The children were happy with food this week we introduced a new meal on thursday – peas, potatoes and carrot soup served with rice and the children loved it.
We were delighted to see so many faces returning to Hands of Love on Monday after a one month school break. Turn out was a bit low on Monday and Tuesday but by Wednesday almost children had reported back.
Health & Welfare
A few children were reported sick. Leon, Jewel, and Samuel in playgroup, pre-primary and grade 1 respectively were coming down with pneumonia. They were taken to hospital and are feeling better now.
Joseph Lola joined HoL on Monday. His mother fell sick in August and was admitted at Kenyatta National Hospital’s high dependency unit. They live in Kayole (7 kilometres from Kariobangi). He is currently living with his aunt in Kariobangi and attending school at HoL temporarily as his mum continues to receive treatment.
Innocent Mugao rejoined HoL after being away for seven months. He left in January after his mother got a Job in Kirinyaga (200 kilometres from Nairobi). They moved back to Kariobangi in August.
We were a bit stretched this week with three teachers calling in sick but we were able to manage with the help of volunteers Linda and Geraldine.
The start of this term was delayed for a week to allow conclusion of the national census, an exercise that is conducted every ten years.
Our music club has put Hands of Love on the map, winning first prize at district-wide (Kasarani) competition and then at the regional-wide (Nairobi) competition. So, we will be participating at the Kenya National Music Festival which will be held at Kabarak University, Nakuru, August 5 – 9.
But the competition has been about more than just winning prizes. It has played an important role in uncovering and nurturing the talents of our children and giving them a platform for expressing their creative and artistic abilities. For the children this has had a transformative – almost life-changing – effect
For example, Lydia Wambui lost her mother to death in early 2018, she really hadn’t come to terms with that loss. She’s been moody and bitter at school. Very irritable and often involved in fights with other children in class and outside. Then she joined the music club and it is as if she is a different child now. It is hard to explain but the transformation is amazing. She jovial and happy and from being quiet and withdrawn she is now teaching songs to her classmates who are not in the music team. There is a Swahili saying that “muziki ni sabuni ya roho” (music cleanses the soul). This has certainly been true for Lydia.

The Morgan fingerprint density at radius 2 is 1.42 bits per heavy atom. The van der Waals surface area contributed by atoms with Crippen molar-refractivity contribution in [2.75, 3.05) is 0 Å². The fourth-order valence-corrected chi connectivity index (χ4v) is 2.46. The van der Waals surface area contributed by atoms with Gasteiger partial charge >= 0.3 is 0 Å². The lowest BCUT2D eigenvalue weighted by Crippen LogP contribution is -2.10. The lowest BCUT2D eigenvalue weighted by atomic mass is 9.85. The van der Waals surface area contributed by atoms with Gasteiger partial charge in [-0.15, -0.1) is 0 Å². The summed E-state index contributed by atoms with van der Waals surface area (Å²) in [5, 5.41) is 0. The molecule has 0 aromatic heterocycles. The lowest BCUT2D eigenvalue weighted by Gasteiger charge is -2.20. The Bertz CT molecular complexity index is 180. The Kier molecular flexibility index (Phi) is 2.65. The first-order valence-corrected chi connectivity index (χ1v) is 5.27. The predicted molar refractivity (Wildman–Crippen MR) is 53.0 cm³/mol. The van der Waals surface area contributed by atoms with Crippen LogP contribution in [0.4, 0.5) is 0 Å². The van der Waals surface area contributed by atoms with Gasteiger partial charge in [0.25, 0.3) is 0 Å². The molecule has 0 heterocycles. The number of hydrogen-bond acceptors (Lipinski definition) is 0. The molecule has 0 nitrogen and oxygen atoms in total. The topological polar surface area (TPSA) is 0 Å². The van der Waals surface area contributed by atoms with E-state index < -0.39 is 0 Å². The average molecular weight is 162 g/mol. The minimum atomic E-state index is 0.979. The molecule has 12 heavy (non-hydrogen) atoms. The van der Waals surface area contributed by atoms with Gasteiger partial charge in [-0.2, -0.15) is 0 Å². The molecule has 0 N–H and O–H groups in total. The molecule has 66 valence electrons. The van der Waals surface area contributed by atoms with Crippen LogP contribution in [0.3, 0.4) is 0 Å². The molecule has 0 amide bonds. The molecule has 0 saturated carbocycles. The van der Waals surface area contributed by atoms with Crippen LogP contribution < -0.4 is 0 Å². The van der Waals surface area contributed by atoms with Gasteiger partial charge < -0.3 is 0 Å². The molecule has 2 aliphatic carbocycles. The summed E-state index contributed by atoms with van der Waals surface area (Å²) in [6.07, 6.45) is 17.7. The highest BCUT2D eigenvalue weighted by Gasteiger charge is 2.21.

The two wins have been a morale booster not only for the children but also for the teachers. There is a believe now that we can achieve anything if we put our minds on it. Teacher Lucy’s comment exemplifies the mood – “I lack words to express how happy I am as a HoL teacher, this is probably the proudest moment for me since I started working for HoL.” The most profound lesson for me as the director is the in which preparing our children for the competition has meant working with them and their families in ways that we as teachers, may never have thought about.
We are now preparing for participation at the national competition. The children are continuing with their training. And we are planning for travel, accommodation and food for forty children and teachers for two days. Through our connection with AFS alumni, we have managed to get a school in Nakuru that will host us for Ksh300 ($2) a day per person (including food). But we must bring our own beddings. Most of the children do not have a spare blanket at home, in fact many would be sharing bed with their parents or siblings and therefore asking them to bring beddings is out of question. We therefore need to get at least 20 sets of beddings at a cost of Ksh900 ($9) each. Travel will cost about Ksh60,000 ($600). The total cost is Ksh102,000 ($1,020). I am worried about these costs. We do not have a budget for participating at the national level. If we cannot raise the funds, then our children will not participate at the competition which would be a big blow to them.
Meet Emma Nyambura – a four-year-old girl
who has a history of rickets that has caused severe bowing leaving her with
chronic pain in the spine, pelvis and legs that makes it difficult for her to
learn. Emma has never received proper treatment for her condition. Her parents
thought that the problem will resolve on its own as she grew. It is only
recently that her condition has been properly diagnosed and she has started
taking medication. In addition to the treatment she is receiving, doctors say
that she will need a surgery to restore proper bone structure and correct
bowlegs. This will cost ksh180,000. Her family is unable to raise these funds
and we therefore making an appeal to friends and supporters to helps us get
this beautiful girl the surgery she needs.
Emma lives with her dad, mum, and
two-year-old sister a short distance from the school. Her dad sells second-hand
shoes and her mum is currently unemployed.
Despite her illness Emma performs
exceptionally well in academics. However due to her condition she is unable to
interact normally with other children and at times looks withdrawn. Over the
last five months she has been with us she has formed a very close bond with her
class teacher Linda Opiche who helps her navigate her school day and comforts
her when she is in pain.